Mark Joseph Stern gets to the root of same-sex marriage opposition

Mark Joseph Stern gets to the root of same-sex marriage opposition

Over at Slate, Mark Joseph Stern has written a disarmingly direct essay on the truth behind same-sex marriage opposition, and it goes something like this: We just don’t like the idea of gays.

The problem here, of course, is that an honest answer—“your honor, we believe gay people will destroy the marital institution altogether” — would undermine the supposedly secular, animus-free nature of these arguments. In developing them, anti-gay activists began with a conclusion — gay people don’t deserve the rights that we straight people have — then worked backward, camouflaging each prejudiced premise with a supposedly neutral talking point. Under any kind of scrutiny, these theories instantly fall apart, revealing their bigoted, constitutionally impermissible core.

That’s what happened on Monday, when the 4th Circuit held that “apprehension and inertia” lie behind resistance to marriage equality. It’s what happened when Pennsylvania and Nevada’s Republican governors gave up on their states’ gay marriage bans, and when North Carolina, Oregon, Kentucky, Illinois, California, and Virginia’s attorneys general did the same. A good lawyer knows when she’s on the losing side of an argument. And stripped of their conservative Christian underpinnings, these arguments are blindingly, blatantly hollow.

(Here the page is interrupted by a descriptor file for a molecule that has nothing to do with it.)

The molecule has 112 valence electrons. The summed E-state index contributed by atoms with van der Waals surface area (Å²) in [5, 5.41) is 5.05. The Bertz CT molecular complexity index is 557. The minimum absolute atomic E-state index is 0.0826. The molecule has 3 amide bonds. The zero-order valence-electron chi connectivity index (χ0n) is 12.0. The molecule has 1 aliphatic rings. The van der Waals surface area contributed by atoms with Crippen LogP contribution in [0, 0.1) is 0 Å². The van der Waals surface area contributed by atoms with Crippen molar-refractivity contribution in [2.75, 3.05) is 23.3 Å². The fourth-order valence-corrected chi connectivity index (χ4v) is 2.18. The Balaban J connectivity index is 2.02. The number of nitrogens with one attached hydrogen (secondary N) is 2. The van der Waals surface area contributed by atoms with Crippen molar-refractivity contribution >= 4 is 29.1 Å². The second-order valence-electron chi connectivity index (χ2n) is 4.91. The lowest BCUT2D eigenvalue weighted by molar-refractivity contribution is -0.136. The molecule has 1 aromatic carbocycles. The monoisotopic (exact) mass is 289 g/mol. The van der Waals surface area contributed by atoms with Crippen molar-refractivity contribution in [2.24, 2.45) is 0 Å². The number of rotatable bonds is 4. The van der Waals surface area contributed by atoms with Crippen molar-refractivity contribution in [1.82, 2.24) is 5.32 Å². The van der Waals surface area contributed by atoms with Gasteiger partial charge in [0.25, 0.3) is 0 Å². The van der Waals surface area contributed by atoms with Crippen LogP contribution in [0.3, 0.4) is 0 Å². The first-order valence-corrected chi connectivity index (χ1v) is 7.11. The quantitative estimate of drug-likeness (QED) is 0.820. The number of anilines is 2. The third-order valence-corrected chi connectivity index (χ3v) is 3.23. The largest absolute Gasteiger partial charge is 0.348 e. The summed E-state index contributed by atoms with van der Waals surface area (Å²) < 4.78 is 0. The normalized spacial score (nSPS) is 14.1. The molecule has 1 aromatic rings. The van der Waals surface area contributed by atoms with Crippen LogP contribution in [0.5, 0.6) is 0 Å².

And yet the inanity continues full-throttle, because gay marriage opponents have backed themselves into the corner they’ve always dreaded. They can’t give up their quest now — but they’re barred from citing the explanations that they truly believe, deep down, to be correct. The result is the current tailspin of idiocy, a shifting argument with rootless standards roaming from rationale to rationale in a desperate attempt to find shelter from the storm of progress swirling around it. It’s a pathetic display, but not an unpleasant one to witness. Stripped of all logic and reason, the argument against gay marriage has been reduced to gibberish. Enjoy the babbling while it lasts.

The entire essay gets to the root of what LGBT advocates have known for a long time: that once you remove laws based on animus against gays (unconstitutional) and laws based on “we think gay sex is icky” (unconstitutional), you don’t have anything left.

I encourage you to read the entire article at Slate.